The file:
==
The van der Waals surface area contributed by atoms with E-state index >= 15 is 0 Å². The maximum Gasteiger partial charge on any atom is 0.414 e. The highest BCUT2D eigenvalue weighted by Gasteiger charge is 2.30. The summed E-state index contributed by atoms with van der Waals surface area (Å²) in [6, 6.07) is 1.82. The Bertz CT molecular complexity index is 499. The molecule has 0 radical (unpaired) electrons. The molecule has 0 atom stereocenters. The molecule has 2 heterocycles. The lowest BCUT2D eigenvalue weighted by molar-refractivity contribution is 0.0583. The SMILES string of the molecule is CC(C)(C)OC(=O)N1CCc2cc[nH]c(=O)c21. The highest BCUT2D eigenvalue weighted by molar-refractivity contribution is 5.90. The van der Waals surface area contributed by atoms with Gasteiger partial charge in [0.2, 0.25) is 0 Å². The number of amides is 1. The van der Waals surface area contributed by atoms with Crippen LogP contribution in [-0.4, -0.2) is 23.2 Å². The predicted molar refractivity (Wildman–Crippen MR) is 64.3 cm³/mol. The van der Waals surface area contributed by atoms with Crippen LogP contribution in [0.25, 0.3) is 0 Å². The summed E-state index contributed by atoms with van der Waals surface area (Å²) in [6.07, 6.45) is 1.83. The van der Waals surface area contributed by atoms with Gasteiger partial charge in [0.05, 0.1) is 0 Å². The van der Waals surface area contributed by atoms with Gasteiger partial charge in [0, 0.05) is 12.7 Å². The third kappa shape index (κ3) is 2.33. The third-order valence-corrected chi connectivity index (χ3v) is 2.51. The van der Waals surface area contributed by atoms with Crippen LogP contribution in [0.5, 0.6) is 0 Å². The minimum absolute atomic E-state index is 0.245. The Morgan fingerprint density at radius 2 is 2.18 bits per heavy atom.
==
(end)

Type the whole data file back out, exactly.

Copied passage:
The van der Waals surface area contributed by atoms with E-state index >= 15 is 0 Å². The maximum Gasteiger partial charge on any atom is 0.414 e. The highest BCUT2D eigenvalue weighted by Gasteiger charge is 2.30. The summed E-state index contributed by atoms with van der Waals surface area (Å²) in [6, 6.07) is 1.82. The Bertz CT molecular complexity index is 499. The molecule has 0 radical (unpaired) electrons. The molecule has 0 atom stereocenters. The molecule has 2 heterocycles. The lowest BCUT2D eigenvalue weighted by molar-refractivity contribution is 0.0583. The SMILES string of the molecule is CC(C)(C)OC(=O)N1CCc2cc[nH]c(=O)c21. The highest BCUT2D eigenvalue weighted by molar-refractivity contribution is 5.90. The van der Waals surface area contributed by atoms with Gasteiger partial charge in [0.2, 0.25) is 0 Å². The number of amides is 1. The van der Waals surface area contributed by atoms with Crippen LogP contribution in [-0.4, -0.2) is 23.2 Å². The predicted molar refractivity (Wildman–Crippen MR) is 64.3 cm³/mol. The van der Waals surface area contributed by atoms with Crippen LogP contribution in [0.25, 0.3) is 0 Å². The summed E-state index contributed by atoms with van der Waals surface area (Å²) in [6.07, 6.45) is 1.83. The van der Waals surface area contributed by atoms with Gasteiger partial charge in [0.05, 0.1) is 0 Å². The van der Waals surface area contributed by atoms with Gasteiger partial charge in [0, 0.05) is 12.7 Å². The third kappa shape index (κ3) is 2.33. The third-order valence-corrected chi connectivity index (χ3v) is 2.51. The van der Waals surface area contributed by atoms with Crippen LogP contribution in [0.5, 0.6) is 0 Å². The minimum absolute atomic E-state index is 0.245. The Morgan fingerprint density at radius 2 is 2.18 bits per heavy atom.